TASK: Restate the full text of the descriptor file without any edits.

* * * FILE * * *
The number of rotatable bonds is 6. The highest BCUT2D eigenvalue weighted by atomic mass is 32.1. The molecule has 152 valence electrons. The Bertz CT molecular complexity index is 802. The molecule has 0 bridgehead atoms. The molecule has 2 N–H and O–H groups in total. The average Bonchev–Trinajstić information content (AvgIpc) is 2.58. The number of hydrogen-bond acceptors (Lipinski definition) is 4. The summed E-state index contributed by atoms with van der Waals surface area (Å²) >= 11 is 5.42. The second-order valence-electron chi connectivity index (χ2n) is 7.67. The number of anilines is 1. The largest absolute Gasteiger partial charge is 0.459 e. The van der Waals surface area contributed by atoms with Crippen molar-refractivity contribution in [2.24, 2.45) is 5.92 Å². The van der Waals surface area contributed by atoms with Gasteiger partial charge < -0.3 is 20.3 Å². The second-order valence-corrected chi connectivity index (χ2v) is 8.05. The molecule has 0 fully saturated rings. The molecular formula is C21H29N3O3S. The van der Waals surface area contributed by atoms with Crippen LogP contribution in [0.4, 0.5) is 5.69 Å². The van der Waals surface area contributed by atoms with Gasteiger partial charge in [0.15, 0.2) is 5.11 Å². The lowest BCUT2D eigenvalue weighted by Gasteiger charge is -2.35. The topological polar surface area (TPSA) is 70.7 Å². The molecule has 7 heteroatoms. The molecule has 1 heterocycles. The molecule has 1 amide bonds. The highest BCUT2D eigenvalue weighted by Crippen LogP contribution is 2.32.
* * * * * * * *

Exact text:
The number of rotatable bonds is 6. The highest BCUT2D eigenvalue weighted by atomic mass is 32.1. The molecule has 152 valence electrons. The Bertz CT molecular complexity index is 802. The molecule has 0 bridgehead atoms. The molecule has 2 N–H and O–H groups in total. The average Bonchev–Trinajstić information content (AvgIpc) is 2.58. The number of hydrogen-bond acceptors (Lipinski definition) is 4. The summed E-state index contributed by atoms with van der Waals surface area (Å²) >= 11 is 5.42. The second-order valence-electron chi connectivity index (χ2n) is 7.67. The number of anilines is 1. The largest absolute Gasteiger partial charge is 0.459 e. The van der Waals surface area contributed by atoms with Crippen molar-refractivity contribution in [2.24, 2.45) is 5.92 Å². The van der Waals surface area contributed by atoms with Gasteiger partial charge < -0.3 is 20.3 Å². The second-order valence-corrected chi connectivity index (χ2v) is 8.05. The molecule has 0 fully saturated rings. The molecular formula is C21H29N3O3S. The van der Waals surface area contributed by atoms with Crippen LogP contribution in [0.4, 0.5) is 5.69 Å². The van der Waals surface area contributed by atoms with Gasteiger partial charge in [0.15, 0.2) is 5.11 Å². The lowest BCUT2D eigenvalue weighted by Gasteiger charge is -2.35. The topological polar surface area (TPSA) is 70.7 Å². The molecule has 7 heteroatoms. The molecule has 1 heterocycles. The molecule has 1 amide bonds. The highest BCUT2D eigenvalue weighted by Crippen LogP contribution is 2.32.